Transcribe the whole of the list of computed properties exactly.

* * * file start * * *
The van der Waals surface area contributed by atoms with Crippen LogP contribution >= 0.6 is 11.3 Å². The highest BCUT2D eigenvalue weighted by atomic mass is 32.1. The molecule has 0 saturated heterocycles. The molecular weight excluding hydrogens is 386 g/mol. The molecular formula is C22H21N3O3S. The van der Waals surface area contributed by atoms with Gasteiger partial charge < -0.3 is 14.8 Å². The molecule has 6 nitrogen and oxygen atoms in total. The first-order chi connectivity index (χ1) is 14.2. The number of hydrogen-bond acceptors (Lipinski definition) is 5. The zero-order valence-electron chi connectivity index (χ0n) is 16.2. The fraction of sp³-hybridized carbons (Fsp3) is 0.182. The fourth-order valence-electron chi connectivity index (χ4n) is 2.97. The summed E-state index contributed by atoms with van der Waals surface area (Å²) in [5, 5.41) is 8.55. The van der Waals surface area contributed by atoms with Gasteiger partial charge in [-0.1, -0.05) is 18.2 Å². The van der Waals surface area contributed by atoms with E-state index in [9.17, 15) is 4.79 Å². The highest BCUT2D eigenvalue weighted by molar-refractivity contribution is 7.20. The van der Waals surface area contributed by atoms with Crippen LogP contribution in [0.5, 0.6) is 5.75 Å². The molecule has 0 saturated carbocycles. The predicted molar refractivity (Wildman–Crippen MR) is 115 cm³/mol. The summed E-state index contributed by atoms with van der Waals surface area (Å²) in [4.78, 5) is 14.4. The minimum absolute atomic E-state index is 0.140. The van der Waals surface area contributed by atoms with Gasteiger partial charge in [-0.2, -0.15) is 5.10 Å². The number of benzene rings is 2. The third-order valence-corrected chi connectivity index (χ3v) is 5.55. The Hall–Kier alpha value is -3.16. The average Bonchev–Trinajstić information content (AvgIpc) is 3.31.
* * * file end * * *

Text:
The van der Waals surface area contributed by atoms with Crippen LogP contribution >= 0.6 is 11.3 Å². The highest BCUT2D eigenvalue weighted by atomic mass is 32.1. The molecule has 0 saturated heterocycles. The molecular weight excluding hydrogens is 386 g/mol. The molecular formula is C22H21N3O3S. The van der Waals surface area contributed by atoms with Gasteiger partial charge < -0.3 is 14.8 Å². The molecule has 6 nitrogen and oxygen atoms in total. The first-order chi connectivity index (χ1) is 14.2. The number of hydrogen-bond acceptors (Lipinski definition) is 5. The zero-order valence-electron chi connectivity index (χ0n) is 16.2. The fraction of sp³-hybridized carbons (Fsp3) is 0.182. The fourth-order valence-electron chi connectivity index (χ4n) is 2.97. The summed E-state index contributed by atoms with van der Waals surface area (Å²) in [5, 5.41) is 8.55. The van der Waals surface area contributed by atoms with Gasteiger partial charge in [-0.1, -0.05) is 18.2 Å². The van der Waals surface area contributed by atoms with E-state index in [9.17, 15) is 4.79 Å². The highest BCUT2D eigenvalue weighted by molar-refractivity contribution is 7.20. The van der Waals surface area contributed by atoms with Crippen LogP contribution in [0.5, 0.6) is 5.75 Å². The molecule has 0 saturated carbocycles. The predicted molar refractivity (Wildman–Crippen MR) is 115 cm³/mol. The summed E-state index contributed by atoms with van der Waals surface area (Å²) in [4.78, 5) is 14.4. The minimum absolute atomic E-state index is 0.140. The van der Waals surface area contributed by atoms with Gasteiger partial charge in [-0.2, -0.15) is 5.10 Å². The number of benzene rings is 2. The third-order valence-corrected chi connectivity index (χ3v) is 5.55. The Hall–Kier alpha value is -3.16. The average Bonchev–Trinajstić information content (AvgIpc) is 3.31.